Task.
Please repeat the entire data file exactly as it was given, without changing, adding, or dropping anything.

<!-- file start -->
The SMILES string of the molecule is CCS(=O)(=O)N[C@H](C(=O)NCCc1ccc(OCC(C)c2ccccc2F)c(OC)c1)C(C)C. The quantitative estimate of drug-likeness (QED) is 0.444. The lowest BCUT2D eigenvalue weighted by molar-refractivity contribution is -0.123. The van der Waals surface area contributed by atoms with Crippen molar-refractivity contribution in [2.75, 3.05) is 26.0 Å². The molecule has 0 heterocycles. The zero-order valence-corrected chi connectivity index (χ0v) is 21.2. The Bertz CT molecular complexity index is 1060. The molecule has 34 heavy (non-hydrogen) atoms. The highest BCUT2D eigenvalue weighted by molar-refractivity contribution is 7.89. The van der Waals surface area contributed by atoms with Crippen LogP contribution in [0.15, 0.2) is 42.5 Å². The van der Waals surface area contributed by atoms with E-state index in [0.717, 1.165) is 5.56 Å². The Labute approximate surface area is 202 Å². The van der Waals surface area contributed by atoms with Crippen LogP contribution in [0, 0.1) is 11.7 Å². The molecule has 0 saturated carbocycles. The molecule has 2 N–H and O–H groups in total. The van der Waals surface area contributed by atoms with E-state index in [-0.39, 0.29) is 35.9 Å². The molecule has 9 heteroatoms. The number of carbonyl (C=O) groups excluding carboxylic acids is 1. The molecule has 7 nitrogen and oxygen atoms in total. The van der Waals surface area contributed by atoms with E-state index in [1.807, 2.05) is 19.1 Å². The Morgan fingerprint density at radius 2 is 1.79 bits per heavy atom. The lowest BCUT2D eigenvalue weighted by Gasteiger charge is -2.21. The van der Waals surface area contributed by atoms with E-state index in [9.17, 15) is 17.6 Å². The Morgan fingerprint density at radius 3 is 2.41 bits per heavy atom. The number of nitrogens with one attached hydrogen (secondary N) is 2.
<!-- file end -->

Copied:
The SMILES string of the molecule is CCS(=O)(=O)N[C@H](C(=O)NCCc1ccc(OCC(C)c2ccccc2F)c(OC)c1)C(C)C. The quantitative estimate of drug-likeness (QED) is 0.444. The lowest BCUT2D eigenvalue weighted by molar-refractivity contribution is -0.123. The van der Waals surface area contributed by atoms with Crippen molar-refractivity contribution in [2.75, 3.05) is 26.0 Å². The molecule has 0 heterocycles. The zero-order valence-corrected chi connectivity index (χ0v) is 21.2. The Bertz CT molecular complexity index is 1060. The molecule has 34 heavy (non-hydrogen) atoms. The highest BCUT2D eigenvalue weighted by molar-refractivity contribution is 7.89. The van der Waals surface area contributed by atoms with Crippen LogP contribution in [0.15, 0.2) is 42.5 Å². The van der Waals surface area contributed by atoms with E-state index in [0.717, 1.165) is 5.56 Å². The Labute approximate surface area is 202 Å². The van der Waals surface area contributed by atoms with Crippen LogP contribution in [0, 0.1) is 11.7 Å². The molecule has 0 saturated carbocycles. The molecule has 2 N–H and O–H groups in total. The van der Waals surface area contributed by atoms with E-state index in [-0.39, 0.29) is 35.9 Å². The molecule has 9 heteroatoms. The number of carbonyl (C=O) groups excluding carboxylic acids is 1. The molecule has 7 nitrogen and oxygen atoms in total. The van der Waals surface area contributed by atoms with E-state index in [1.807, 2.05) is 19.1 Å². The Morgan fingerprint density at radius 2 is 1.79 bits per heavy atom. The lowest BCUT2D eigenvalue weighted by Gasteiger charge is -2.21. The van der Waals surface area contributed by atoms with E-state index in [9.17, 15) is 17.6 Å². The Morgan fingerprint density at radius 3 is 2.41 bits per heavy atom. The number of nitrogens with one attached hydrogen (secondary N) is 2.